Use 2FA + Other Tips To Avoid Tax-Related Identity Theft
Most American taxpayers don’t think much about tax fraud, identity theft, and financial account security despite fairly regular news coverage of highly publicized hacks. Too bad, because incidences of identity theft skyrocket at tax time, and while the Internal Revenue Service takes steps to reduce criminal activity, a pattern of poor practices leaves many online users vulnerable.
A General False Sense Of Security
According to data security firm CyberScout, taxpayer ignorance of necessary safeguards is leading to a false sense of security. In their “Tax Season Risk Report” released by the firm cited:
- 58% of US taxpayers aren’t worried about tax fraud, despite 649,000 confirmed fraudulent returns attempting to obtain $3.1 billion in refunds in 2018.
- Only 35% demand that their tax preparers use 2FA to protect their info.
- Only 18% encrypt important documents like tax worksheets, W-2s, 1099s or 1040s.
- 38% store unprotected tax documents on their computer’s hard drive, leaving them susceptible to even the simplest of hacks.
- 57% file taxes very close to the tax deadline, giving hackers more time to impersonate them online and steal their refunds.
So what can average tax-paying citizens do to protect themselves?
- Always use complex passwords. And don’t reuse them on multiple accounts. Fraudsters know that data retrieved from one hack is likely to be used elsewhere, and check stolen credentials on all the major financial institutions.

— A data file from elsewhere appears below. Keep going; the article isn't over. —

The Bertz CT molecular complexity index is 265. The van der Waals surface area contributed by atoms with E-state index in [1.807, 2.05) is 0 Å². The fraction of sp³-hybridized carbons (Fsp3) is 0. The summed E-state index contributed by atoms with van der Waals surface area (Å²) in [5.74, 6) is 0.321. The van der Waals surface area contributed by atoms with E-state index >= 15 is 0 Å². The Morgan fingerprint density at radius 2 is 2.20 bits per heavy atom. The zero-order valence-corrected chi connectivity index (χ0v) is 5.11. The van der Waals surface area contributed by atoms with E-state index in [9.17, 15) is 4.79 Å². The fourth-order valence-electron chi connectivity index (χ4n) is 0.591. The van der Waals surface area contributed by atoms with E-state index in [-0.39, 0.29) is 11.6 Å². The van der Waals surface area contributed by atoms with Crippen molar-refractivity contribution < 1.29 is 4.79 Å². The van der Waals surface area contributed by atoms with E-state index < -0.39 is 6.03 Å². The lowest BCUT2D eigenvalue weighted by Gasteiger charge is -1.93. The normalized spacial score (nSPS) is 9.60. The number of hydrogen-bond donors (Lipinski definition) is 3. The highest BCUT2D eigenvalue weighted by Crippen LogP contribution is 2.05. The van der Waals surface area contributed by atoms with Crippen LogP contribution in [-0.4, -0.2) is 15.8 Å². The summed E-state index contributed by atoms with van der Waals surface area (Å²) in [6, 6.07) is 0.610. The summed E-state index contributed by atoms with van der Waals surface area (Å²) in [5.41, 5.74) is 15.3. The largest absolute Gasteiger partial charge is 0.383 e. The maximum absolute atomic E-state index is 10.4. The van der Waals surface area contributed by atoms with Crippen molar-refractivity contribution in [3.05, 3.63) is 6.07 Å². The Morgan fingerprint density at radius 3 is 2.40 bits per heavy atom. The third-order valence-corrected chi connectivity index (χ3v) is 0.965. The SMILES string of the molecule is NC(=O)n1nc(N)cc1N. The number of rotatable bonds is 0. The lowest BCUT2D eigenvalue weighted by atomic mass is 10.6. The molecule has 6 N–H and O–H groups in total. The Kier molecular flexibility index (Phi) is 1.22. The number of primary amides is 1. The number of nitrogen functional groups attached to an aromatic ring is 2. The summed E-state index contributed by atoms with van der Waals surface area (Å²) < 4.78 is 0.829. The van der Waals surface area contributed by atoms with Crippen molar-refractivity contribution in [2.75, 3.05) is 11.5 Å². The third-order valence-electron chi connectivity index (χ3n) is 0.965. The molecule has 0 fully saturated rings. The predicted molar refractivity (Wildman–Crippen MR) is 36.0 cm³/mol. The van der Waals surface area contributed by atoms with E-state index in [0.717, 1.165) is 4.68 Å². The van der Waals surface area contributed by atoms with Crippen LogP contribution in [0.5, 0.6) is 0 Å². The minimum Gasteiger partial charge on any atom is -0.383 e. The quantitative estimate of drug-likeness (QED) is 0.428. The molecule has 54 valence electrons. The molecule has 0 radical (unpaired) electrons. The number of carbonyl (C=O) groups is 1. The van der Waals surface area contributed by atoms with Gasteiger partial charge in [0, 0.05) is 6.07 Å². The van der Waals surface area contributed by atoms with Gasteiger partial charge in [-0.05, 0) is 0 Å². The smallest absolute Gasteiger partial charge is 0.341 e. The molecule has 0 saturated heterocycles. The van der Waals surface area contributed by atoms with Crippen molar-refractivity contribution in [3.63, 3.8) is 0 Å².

- Enable two-factor authentication on every account that matters. And only work with tax preparers who also use 2FA to protect their client’s data.
- Be wary of pop-up storefronts offering tax preparation services. Many are elaborate scams.
- Moving sensitive tax documents to encrypted USB drives.
- File taxes early.
- Password protect your private Wi-Fi connection. Stay off public Wi-Fi.
- If someone contacts you online or by phone asking you to authenticate your ID, don’t do it. The IRS never reaches out this way.
- Refund checks delivered to home mailboxes are at risk, as only 29% of those receiving refunds have a have a locked mailbox. If you’re lucky enough to be getting a refund, ask for it to be sent electronically via direct deposit.
- Consider filing your taxes with an online service that offers 2FA, such as TaxACT.
- And finally, don’t bake those personal elements into your passwords and answers to online security questions. Things like zip codes and pet names can be easily gleaned from social media and used to attack your accounts. If you share it on social media, don’t use it in a password.
2FA 4 ALL
It takes no time at all to secure all your important accounts with two-factor authentication. Twilio’s Authy 2FA has been rated “Excellent” by PC Magazine, and it’s easy to download and install:
And, to find out about the current tax scams and cyber-attacks, visit the federal website on consumer alerts.